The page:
on 11-30-2006 10:26 AM

Billy,

Great idea.  I'd love to read such a book.  In the last week or so I have been looking back over your default asp.net architecture and the related articles.  Good stuff.  I'd love to see a book that builds a real world asp.net app from start to finish using the architecture specified in your previous article.  A book like that is seriously lacking in the .NET world.

As to .NET 3.0, well you know I'm a big fan :)  But, sticking to 2.0 technologies is probably the best way to go for now.  The architectural ideas can be transfered easily enough and you could always write an online chapter or such to discuss how you might have done things differently using some of the pieces from 3.0.

Frank Wang wrote re: Interested in a book on NHibernate with ASP.NET?
on 12-06-2006 5:53 PM

Like what i said in NHibernate forum, I'd like to see a real world asp.net application in the book. Actually I'm using your default asp.net architecture - NHibernate,Windsor, Generic DAO..., it's working beautifully. The only piece I don't use is MVP. It looked great at first, but soon I found it's not practical to use in most complex user interfaces. Maybe I don't understand it deeply enough. Anyway, I vote for such a book and It will become compulsory reading if it has the same quality as your articles.

Leon wrote re: Interested in a book on NHibernate with ASP.NET?
on 12-11-2006 1:31 PM

I would be very interest to take a look at this book.  Couple of weeks ago, one of my friends, who is JAVA guy, introduced me that Hibernate and Spring.Java. I have beginning to look at their equialent in .NET.  Both of them are very interesting.  Currently, I have begin to use Spring.NET in one of my small projects so that I can evaluate it.  

So if you are writing a book for NHiberanate, I hope that you could bring one or two chapers to get more inside in the integration with Spring.NET.

1. That sounds interesting.

2. Not much, exception Spring.NET/NHibernate integration

3. I would like some more useful, more practical samples, not though one or two lines dummy ones.  

Stuart Jones wrote re: Interested in a book on NHibernate with ASP.NET?
on 12-12-2006 4:41 PM

I'm a definate yes.....

We're still evaluating NHibernate and I can see its massive advantages however there are still lots of issues as far as I can see, especially if you are not developing a DB from scratch. I'm not sure if a paper-based book is the best idea at the moment. I'd say a solid online resource is what is really lacking from NHibernate at the moment with many of the ideas mentioned here.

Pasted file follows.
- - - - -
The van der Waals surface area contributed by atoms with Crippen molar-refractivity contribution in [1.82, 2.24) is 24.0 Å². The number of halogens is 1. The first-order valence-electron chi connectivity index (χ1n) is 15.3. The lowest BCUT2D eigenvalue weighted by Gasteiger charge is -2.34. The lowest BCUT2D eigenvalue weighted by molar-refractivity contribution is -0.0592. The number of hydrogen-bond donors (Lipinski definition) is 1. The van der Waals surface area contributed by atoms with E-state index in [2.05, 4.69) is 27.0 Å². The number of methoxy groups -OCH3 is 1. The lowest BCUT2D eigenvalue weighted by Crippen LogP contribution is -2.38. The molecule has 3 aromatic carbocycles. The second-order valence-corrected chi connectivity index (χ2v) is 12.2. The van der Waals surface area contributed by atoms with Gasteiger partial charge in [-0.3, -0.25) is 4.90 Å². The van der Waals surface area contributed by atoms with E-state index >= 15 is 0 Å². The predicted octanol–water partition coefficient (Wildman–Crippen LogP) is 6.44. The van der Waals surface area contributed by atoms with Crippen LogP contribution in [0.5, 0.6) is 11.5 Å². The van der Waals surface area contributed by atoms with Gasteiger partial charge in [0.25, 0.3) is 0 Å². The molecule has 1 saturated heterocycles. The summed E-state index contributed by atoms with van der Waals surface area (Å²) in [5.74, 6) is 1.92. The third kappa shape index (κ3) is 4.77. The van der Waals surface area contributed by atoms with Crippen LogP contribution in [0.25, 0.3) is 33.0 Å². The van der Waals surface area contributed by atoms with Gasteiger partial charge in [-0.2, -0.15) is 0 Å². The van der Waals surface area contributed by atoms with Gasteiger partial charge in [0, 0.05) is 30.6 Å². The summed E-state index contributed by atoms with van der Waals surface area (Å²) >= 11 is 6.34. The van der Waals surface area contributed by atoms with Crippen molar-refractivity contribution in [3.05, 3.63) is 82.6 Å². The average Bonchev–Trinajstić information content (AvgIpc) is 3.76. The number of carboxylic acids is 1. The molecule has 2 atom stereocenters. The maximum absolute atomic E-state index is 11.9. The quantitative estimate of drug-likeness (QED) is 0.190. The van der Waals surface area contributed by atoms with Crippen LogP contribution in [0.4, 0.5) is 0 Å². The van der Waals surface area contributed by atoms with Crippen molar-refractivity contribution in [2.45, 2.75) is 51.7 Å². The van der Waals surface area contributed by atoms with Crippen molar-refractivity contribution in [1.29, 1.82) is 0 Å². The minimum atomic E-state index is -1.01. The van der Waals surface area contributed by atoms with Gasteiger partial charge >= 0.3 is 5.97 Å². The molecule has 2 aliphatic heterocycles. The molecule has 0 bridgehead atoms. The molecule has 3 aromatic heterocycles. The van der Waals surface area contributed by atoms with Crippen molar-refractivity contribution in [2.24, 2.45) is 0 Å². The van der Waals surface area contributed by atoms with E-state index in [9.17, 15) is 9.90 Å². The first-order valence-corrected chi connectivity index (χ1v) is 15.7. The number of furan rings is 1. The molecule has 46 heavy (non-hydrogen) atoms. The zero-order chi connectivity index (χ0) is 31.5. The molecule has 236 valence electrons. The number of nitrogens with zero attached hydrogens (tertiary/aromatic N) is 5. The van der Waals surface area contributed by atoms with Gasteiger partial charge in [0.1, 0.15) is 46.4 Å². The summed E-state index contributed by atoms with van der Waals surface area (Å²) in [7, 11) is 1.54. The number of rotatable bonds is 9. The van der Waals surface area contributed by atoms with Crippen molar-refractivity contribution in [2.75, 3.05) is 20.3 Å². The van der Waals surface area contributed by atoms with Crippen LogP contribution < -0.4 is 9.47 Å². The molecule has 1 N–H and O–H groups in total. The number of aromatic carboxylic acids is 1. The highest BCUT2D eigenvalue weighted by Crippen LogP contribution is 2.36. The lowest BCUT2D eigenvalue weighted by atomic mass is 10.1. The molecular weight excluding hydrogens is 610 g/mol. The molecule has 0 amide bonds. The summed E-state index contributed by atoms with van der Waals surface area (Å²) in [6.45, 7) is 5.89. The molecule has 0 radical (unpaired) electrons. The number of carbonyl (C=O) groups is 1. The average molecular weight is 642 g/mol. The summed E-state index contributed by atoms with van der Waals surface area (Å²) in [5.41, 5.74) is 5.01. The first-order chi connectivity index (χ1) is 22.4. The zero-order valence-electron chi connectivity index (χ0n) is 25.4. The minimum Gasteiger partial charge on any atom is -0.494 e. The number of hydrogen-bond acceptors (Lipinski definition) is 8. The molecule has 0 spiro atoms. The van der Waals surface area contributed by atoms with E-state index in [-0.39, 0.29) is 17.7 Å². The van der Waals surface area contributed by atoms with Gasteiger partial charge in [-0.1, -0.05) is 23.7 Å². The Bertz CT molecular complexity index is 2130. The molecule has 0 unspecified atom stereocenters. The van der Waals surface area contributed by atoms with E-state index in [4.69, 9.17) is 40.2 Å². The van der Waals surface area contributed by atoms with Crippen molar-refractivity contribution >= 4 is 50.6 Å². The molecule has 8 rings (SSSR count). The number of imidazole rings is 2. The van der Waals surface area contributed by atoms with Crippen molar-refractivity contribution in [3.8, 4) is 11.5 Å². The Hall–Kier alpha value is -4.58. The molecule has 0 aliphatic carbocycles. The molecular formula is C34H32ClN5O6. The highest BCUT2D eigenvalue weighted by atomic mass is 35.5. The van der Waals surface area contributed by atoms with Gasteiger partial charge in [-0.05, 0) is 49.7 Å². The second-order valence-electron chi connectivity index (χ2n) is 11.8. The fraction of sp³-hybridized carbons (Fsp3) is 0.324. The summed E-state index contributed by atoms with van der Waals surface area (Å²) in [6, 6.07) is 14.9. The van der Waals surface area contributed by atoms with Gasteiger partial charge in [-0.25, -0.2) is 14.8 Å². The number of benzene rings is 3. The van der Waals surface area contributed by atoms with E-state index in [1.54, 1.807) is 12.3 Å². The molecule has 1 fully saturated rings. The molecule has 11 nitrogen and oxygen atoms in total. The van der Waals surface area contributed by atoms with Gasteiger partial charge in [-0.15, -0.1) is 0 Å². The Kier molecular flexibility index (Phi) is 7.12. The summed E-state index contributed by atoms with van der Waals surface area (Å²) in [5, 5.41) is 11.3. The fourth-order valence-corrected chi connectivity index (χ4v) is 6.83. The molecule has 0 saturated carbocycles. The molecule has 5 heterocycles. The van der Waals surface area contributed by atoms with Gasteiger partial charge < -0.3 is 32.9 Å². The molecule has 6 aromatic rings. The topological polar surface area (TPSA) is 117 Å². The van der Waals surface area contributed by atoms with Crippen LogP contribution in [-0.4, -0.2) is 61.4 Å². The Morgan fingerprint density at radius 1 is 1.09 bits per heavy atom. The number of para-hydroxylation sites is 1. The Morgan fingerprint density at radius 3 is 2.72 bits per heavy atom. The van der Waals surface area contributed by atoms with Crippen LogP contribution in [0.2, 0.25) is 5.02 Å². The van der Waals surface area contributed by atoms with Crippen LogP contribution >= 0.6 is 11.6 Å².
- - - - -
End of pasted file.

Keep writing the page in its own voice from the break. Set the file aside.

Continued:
The Code Project articles just don't go into enough depth and information is changing all the time. Thanks for your efforts though (including the Code Project articles) and for the response you've given to emails

Michel Grootjans wrote re: Interested in a book on NHibernate with ASP.NET?
on 12-13-2006 6:22 AM

Where do I preorder my copy? ('nuff said)

Billy McCafferty wrote re: Interested in a book on NHibernate with ASP.NET?
on 12-13-2006 1:47 PM

This all sounds promising...if/when this proceeds, I'll expose content and ideas for further feedback.  Thanks for all the input!!

Evan wrote re: Interested in a book on NHibernate with ASP.NET?
on 12-19-2006 2:24 AM

Just tell me where to preorder. :-)

If I got to choose the book's content, I would be sure to include NHibernate + Dependency Injection (Castle Project, Spring.NET, ObjectBuilder) + Generics + Interceptors + AOP (Seperation of Concerns) + UI Patterns (Passive View, etc)

These are the topics that are at the very top of my list of topics to investigate. Give me three of the above and it will be worth it's weight in gold to me.  If you can give some introductions on NHibernate with a few advanced topics and then focus on some of the related material (as mentioned above), the shelf life will also last a lot longer (unlike the books about WinForms 2.0).

Lee Carter wrote re: Interested in a book on NHibernate with ASP.NET?
on 12-28-2006 11:58 PM

My vote is for a start-to-finish application building book using NHibernate / Castle Project.

David Peterson wrote re: Interested in a book on NHibernate with ASP.NET?
on 01-11-2007 10:29 AM

Yes, with membership and roles.

Cheers.

Steve wrote re: Interested in a book on NHibernate with ASP.NET?
on 03-22-2007 6:55 AM

Please do!!!

I'd like to see information on how to work with web services with NHibernate, etc...

Using Windsor with NHibernate would be fantastic as well